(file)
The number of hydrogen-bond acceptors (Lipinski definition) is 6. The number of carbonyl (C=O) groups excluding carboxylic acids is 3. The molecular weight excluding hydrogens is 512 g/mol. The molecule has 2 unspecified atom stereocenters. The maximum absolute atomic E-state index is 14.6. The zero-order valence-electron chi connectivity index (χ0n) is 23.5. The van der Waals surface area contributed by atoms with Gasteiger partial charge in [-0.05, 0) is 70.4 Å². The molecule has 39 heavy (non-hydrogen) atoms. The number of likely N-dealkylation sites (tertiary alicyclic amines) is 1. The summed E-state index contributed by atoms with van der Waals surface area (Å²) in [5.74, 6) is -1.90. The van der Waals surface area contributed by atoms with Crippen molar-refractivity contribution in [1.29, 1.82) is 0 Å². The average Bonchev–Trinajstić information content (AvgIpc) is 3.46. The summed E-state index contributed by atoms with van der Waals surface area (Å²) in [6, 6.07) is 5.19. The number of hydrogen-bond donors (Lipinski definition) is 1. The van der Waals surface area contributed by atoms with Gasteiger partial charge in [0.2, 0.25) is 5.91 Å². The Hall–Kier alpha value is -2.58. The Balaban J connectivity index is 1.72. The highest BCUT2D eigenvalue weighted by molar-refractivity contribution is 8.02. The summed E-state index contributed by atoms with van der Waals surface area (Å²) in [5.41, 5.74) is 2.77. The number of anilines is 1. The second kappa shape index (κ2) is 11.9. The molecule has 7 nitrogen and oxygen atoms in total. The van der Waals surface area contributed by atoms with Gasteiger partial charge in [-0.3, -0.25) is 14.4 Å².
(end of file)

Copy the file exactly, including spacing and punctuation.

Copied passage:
The number of hydrogen-bond acceptors (Lipinski definition) is 6. The number of carbonyl (C=O) groups excluding carboxylic acids is 3. The molecular weight excluding hydrogens is 512 g/mol. The molecule has 2 unspecified atom stereocenters. The maximum absolute atomic E-state index is 14.6. The zero-order valence-electron chi connectivity index (χ0n) is 23.5. The van der Waals surface area contributed by atoms with Gasteiger partial charge in [-0.05, 0) is 70.4 Å². The molecule has 39 heavy (non-hydrogen) atoms. The number of likely N-dealkylation sites (tertiary alicyclic amines) is 1. The summed E-state index contributed by atoms with van der Waals surface area (Å²) in [5.74, 6) is -1.90. The van der Waals surface area contributed by atoms with Crippen molar-refractivity contribution in [1.29, 1.82) is 0 Å². The average Bonchev–Trinajstić information content (AvgIpc) is 3.46. The summed E-state index contributed by atoms with van der Waals surface area (Å²) in [6, 6.07) is 5.19. The number of hydrogen-bond donors (Lipinski definition) is 1. The van der Waals surface area contributed by atoms with Gasteiger partial charge in [0.2, 0.25) is 5.91 Å². The Hall–Kier alpha value is -2.58. The Balaban J connectivity index is 1.72. The highest BCUT2D eigenvalue weighted by molar-refractivity contribution is 8.02. The summed E-state index contributed by atoms with van der Waals surface area (Å²) in [5.41, 5.74) is 2.77. The number of anilines is 1. The second kappa shape index (κ2) is 11.9. The molecule has 7 nitrogen and oxygen atoms in total. The van der Waals surface area contributed by atoms with Gasteiger partial charge in [-0.3, -0.25) is 14.4 Å².